French Opera A Short History Vincent Giroud

Publication date:
09 Apr 2010
Yale University Press
352 pages: 235 x 156mm
24 b-w illus.
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French opera is second only to Italian opera in the length, breadth, and diversity of its history. Yet most people, if asked to come up with titles, could mention only a handful of titles—Carmen, Faust, Pelleas et Melisande, Samson et Dalila—a small list for an operatic tradition that began in the seventeenth century and is still very much alive. This book provides a full, single-volume account of opera in France from its origins to the present day.

Vincent Giroud looks at the leading composers, from Lully to Messiaen and beyond; at the development of French operatic form and style; at performance, performers, and audience; and at the impact of French opera beyond France’s borders. Lovers of opera will find this an ideal companion to their appreciation of the form.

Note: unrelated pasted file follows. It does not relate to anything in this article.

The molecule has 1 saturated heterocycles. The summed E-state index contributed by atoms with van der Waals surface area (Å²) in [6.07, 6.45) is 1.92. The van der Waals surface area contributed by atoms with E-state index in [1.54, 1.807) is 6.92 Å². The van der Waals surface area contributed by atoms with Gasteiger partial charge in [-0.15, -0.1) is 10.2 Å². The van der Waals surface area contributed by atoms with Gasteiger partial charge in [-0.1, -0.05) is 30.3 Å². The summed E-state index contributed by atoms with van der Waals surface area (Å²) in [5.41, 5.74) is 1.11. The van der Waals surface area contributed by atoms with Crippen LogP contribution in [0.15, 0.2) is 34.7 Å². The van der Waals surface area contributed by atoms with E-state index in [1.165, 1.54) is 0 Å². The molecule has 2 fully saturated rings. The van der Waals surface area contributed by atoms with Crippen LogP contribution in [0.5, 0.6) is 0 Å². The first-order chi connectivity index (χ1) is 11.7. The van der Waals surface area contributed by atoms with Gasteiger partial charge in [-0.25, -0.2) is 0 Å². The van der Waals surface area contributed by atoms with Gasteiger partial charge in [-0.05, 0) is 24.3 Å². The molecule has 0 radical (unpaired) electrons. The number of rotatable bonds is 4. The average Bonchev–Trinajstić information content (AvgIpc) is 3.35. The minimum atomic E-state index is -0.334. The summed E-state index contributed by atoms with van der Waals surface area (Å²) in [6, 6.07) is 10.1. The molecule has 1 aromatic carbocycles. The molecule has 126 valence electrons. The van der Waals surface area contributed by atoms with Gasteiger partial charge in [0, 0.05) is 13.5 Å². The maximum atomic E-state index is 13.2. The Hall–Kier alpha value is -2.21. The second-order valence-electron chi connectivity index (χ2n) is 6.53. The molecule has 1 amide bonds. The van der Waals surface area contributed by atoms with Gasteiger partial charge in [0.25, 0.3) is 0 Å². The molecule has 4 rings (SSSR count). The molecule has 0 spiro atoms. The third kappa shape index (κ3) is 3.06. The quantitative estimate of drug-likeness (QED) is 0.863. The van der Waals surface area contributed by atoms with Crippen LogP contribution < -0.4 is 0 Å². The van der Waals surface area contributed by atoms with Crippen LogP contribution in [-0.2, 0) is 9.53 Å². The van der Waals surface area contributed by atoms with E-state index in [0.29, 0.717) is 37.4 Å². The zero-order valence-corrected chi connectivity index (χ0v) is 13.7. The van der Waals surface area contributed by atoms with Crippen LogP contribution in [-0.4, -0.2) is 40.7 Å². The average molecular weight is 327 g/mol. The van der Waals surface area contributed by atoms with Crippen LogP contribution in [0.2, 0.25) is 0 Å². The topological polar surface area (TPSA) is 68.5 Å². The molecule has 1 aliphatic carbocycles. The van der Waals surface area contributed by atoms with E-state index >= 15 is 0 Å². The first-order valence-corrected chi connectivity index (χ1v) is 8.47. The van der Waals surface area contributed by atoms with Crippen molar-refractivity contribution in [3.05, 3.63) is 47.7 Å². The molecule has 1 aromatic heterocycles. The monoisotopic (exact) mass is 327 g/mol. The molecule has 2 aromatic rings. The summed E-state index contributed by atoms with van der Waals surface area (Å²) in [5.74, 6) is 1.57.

Vincent Giroud was formerly Curator of Modern Books and Manuscripts at the Beinecke Library, Yale University. He is currently a professor at the University of Franche-Comté. His recent publications include William Walton, Composer; St Petersburg: A Portrait of a Great City; The World of Witold Gombrowicz; and Picasso and Gertrude Stein.

“This engrossing tome details the cultural significance of opera in France and puts before us developments of the nation’s varied operatic achievements…..The illumination and detail is dazzling; vast learning made so digestible it might pass you by.”—Robert Giddings, Tribune